City Councilwoman calls for external review of Shreveport Police conduct investigations

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SHREVEPORT, La. (KTAL/KMSS) — District B City Councilwoman, Levette Fuller held a press briefing on the steps of Government Plaza Monday morning to discuss the council’s ongoing plans for police reform.

City council will vote on legislation requesting a pattern and process investigation from the Department of Justice Tuesday, July 14th. Fuller says she has sponsored the legislation behind the delayed confirmation of two deaths in Shreveport police custody, Tommie McGlothen Jr., and Wavey Austin.

“The pattern of process would entail the Department of Justice’s civil rights division conducting a thorough independent investigation to bring light to any persistent pattern of misconduct in the police department,” said Fuller.

Resolution 83 is a direct response from citizen’s request for reform of the department and a direct reaction from lack of transparency about issues that tear away the trust between citizens and the police force.

Shreveport residents share concerns about police department with city council

“Our community cannot endure more instances like those that clouded the circumstances around the death of Mr. Anthony Childs in 2019 or the death of Mr. McGlothen or Mr. Wavey Austin in April of 2020.”

Fuller says that additionally, the city is reeling from the indictment of 8 officers accused of using excessive force on two Shreveport men back in January.

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Nationally, the deaths of George Floyd and Breonna Taylor have been a topic of police brutality and Fuller says we cannot march for them but ignore similar situations in our own backyard.

From research obtained by public documents, comments from community members and anonymous notes from previous Shreveport police officers, Fuller also says there’s been many instances of excessive force, abuse of power, neglect in investigations and hostile work environments.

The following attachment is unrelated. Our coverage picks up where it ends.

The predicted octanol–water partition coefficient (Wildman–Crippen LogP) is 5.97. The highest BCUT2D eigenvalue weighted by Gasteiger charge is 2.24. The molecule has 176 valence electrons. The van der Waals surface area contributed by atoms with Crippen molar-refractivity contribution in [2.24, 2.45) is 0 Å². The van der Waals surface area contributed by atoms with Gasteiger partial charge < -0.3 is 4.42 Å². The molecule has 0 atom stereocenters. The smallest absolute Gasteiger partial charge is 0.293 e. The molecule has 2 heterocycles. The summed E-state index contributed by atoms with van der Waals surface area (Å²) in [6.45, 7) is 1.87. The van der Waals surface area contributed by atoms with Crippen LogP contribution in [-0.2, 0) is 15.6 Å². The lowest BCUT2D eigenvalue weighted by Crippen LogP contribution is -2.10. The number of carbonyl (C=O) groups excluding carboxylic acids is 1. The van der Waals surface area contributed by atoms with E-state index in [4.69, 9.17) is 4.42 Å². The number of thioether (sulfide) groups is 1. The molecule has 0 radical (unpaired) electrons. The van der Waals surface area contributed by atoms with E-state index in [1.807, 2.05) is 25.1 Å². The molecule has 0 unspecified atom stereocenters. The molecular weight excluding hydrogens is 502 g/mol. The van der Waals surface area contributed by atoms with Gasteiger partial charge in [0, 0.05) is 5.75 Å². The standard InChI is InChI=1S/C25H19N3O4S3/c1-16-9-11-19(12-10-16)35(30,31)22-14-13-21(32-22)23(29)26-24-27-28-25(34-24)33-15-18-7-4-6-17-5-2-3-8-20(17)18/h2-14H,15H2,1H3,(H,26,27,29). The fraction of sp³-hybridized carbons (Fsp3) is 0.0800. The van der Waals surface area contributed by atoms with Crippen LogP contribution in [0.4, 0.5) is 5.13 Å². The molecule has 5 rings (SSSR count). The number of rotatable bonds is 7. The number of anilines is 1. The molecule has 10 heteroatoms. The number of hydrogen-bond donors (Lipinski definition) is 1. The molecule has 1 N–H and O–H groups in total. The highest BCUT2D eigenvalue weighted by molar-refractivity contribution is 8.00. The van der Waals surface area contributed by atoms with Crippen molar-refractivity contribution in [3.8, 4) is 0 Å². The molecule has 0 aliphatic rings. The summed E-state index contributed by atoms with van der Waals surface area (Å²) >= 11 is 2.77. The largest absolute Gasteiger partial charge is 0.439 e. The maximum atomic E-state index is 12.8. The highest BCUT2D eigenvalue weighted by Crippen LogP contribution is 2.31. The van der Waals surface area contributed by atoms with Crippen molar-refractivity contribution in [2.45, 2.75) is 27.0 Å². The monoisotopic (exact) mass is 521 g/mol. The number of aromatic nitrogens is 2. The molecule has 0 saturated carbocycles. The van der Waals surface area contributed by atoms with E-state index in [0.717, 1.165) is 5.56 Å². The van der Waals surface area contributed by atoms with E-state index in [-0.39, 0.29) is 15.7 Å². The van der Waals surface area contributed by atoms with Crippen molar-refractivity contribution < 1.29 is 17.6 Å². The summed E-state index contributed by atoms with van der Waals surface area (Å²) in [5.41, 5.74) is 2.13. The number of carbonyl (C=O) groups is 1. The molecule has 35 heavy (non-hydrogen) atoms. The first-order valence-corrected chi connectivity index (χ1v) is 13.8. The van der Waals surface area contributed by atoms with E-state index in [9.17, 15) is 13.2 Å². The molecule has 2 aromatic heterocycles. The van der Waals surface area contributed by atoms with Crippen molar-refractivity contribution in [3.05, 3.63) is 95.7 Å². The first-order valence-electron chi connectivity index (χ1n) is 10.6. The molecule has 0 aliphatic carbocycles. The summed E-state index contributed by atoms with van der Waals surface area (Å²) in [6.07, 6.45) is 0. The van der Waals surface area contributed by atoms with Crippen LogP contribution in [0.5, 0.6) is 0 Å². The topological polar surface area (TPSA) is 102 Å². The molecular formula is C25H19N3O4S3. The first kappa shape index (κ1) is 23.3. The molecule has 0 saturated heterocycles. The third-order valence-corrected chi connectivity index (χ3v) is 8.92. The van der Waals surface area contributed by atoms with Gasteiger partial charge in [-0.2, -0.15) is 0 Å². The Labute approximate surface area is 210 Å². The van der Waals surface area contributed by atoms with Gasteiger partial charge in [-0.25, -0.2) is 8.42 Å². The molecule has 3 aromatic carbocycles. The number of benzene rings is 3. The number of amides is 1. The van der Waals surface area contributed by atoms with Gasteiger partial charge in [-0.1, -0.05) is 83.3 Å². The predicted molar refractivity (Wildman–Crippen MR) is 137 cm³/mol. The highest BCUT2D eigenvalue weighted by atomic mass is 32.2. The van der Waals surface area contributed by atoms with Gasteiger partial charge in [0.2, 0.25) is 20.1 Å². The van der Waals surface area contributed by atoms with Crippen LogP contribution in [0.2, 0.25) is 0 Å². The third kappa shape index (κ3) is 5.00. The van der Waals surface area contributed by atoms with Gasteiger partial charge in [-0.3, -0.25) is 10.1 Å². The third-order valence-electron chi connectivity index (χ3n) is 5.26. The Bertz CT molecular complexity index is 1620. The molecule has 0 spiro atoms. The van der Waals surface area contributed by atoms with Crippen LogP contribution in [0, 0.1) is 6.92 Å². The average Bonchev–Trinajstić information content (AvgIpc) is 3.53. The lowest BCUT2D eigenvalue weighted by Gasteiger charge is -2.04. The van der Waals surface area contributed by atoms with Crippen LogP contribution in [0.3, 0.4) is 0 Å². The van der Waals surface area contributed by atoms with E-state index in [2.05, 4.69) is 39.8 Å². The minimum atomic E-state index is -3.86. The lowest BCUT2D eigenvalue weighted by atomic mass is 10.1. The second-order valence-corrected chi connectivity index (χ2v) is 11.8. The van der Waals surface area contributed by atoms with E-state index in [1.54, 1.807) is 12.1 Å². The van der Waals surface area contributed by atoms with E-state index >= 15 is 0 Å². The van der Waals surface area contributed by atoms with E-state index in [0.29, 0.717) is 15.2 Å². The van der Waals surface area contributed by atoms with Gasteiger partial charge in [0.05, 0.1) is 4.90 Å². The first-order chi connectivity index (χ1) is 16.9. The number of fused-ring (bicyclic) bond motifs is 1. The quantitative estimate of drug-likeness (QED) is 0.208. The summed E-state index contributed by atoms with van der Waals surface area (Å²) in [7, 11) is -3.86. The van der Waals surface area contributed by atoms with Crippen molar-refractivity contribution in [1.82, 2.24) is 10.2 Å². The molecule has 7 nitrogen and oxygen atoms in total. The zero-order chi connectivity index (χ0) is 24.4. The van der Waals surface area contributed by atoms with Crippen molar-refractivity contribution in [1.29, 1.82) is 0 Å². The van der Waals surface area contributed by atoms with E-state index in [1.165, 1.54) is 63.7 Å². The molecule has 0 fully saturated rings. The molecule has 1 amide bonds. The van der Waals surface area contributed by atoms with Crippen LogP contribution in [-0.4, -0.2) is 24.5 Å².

She says this includes 39 officers on leave for administrative and criminal investigations as well as the 8 that were indicted.

“Our community does not feel safe. Our homicide rate is set to triple this year, but that is not the only concern. Our community members do not trust the police,” said Fuller.

Her research has also revealed numerous early retirements and resignations from officers who have moved on to different departments in the region citing better pay.

“Our officers don’t serve for pay alone, but if morale is low and respect is dwindling officers will not work where they do not feel valued. Something is rotten in our department. To unearth these issues will require objective independent investigations by an agency outside of our local jurisdiction.”

Fuller says that officers deserve a good work environment especially because they risk the ultimate sacrifice trying to keep communities safe.

She was suppose to be joined by council members Tabatha Taylor of District A , James Green of District F, and Jerry Bowman of District G according to a press release, but Fuller was only joined by community activist, Breka Peoples.

“I expected to see more of my colleages standing here with me today, but I guess there were some technical difficulties. I’m fine standing alone if the people are with me.”

Fuller says systemic disfunction within the police department isn’t a racial issue. She says she’s been approached by both Black and white community members who voice their distain for recent conduct. She says it’s also the responsibility of the council to make a change.

There’s currently a public petition to support Resolution 83.

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